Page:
Tropical Storm Erika continued its trek across Atlantic Ocean late Tuesday, the National Hurricane Center said, USA Today reports. As of 5 p.m. ET, the storm had winds of 40 mph and was located 605 miles east of the Caribbean’s Leeward Islands. It’s moving to the west at 20 mph.
Tropical storm watches have been posted for several islands in the Caribbean, including Montserrat, Antigua, Barbuda, Guadeloupe and St. Kitts and Nevis. A tropical storm watch means that tropical storm conditions are possible within the watch area, generally within 48 hours, the hurricane center said.
Erika would deliver needed rainfall to these islands, many of which are in a drought, AccuWeather said. Though the exact track of Erika remains uncertain, the storm is forecast to move across the Caribbean, then become a Category 1 hurricane by the weekend as it spins near the Bahamas.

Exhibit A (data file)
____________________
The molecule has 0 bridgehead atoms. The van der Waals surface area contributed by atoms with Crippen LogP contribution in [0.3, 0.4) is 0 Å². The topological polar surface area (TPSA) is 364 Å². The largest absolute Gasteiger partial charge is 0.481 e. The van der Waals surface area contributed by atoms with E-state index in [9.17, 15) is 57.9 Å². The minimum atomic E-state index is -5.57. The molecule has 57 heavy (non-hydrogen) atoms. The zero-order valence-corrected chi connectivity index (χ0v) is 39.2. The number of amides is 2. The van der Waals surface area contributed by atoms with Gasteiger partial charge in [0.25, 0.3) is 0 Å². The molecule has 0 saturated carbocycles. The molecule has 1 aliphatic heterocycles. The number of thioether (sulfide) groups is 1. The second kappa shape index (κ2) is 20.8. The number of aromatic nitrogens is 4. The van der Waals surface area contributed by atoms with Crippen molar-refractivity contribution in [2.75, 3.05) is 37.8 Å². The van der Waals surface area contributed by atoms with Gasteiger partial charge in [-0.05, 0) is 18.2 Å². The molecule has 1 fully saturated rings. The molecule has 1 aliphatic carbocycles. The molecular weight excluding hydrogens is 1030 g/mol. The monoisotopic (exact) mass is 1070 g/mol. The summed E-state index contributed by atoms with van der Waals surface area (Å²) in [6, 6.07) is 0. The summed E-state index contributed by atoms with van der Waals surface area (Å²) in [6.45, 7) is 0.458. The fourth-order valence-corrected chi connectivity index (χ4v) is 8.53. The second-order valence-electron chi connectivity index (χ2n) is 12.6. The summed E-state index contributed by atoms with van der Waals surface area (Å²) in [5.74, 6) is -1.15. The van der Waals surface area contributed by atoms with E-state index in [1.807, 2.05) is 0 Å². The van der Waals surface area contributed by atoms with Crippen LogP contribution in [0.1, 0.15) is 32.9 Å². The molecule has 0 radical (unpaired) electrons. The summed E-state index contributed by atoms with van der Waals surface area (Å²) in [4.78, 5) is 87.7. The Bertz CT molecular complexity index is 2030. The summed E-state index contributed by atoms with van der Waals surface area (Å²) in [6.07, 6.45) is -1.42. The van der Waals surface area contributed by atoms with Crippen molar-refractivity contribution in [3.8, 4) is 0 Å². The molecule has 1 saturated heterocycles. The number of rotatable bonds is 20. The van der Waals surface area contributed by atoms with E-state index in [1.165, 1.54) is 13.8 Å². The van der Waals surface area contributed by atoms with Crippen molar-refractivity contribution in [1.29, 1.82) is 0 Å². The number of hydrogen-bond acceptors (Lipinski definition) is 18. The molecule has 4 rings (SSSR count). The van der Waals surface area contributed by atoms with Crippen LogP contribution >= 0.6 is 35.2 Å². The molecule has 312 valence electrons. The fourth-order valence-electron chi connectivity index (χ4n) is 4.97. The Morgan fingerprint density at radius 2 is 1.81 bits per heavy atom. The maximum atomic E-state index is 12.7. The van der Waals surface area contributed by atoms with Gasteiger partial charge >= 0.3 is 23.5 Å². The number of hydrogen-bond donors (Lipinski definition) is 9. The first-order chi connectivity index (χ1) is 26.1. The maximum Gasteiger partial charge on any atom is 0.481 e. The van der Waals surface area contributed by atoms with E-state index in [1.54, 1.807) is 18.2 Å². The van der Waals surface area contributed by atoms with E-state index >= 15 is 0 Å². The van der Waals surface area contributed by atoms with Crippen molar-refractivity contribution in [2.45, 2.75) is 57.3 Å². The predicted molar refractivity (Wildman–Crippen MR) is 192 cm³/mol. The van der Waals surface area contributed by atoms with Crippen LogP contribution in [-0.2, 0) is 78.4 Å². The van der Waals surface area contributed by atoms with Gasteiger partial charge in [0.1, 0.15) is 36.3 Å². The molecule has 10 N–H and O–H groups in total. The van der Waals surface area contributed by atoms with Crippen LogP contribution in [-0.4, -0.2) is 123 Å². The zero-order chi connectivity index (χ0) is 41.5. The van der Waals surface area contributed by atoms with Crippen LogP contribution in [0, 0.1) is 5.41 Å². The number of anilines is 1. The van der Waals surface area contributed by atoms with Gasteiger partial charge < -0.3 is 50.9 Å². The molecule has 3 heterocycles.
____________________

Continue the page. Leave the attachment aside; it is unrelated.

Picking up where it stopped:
Two of the top computer models meteorologists use to forecast weather show vastly different predictions for Erika. One shows it dissipating, the other shows it spinning up into a Category 4 monster near the South Carolina coast by next week (see tweet below). “All interests in the northeast Caribbean, Bahamas, Florida and the Southeast United States should closely monitor the progression of this system,” AccuWeather meteorologist Dan Kottlowski said.
Erika is the fifth-named tropical system of the 2015 Atlantic hurricane season. Only one of the storms, Danny, became a hurricane. Danny dissipated over the islands of the Caribbean on Monday, due to an influx of dry air and strong upper-level winds that tore the storm apart.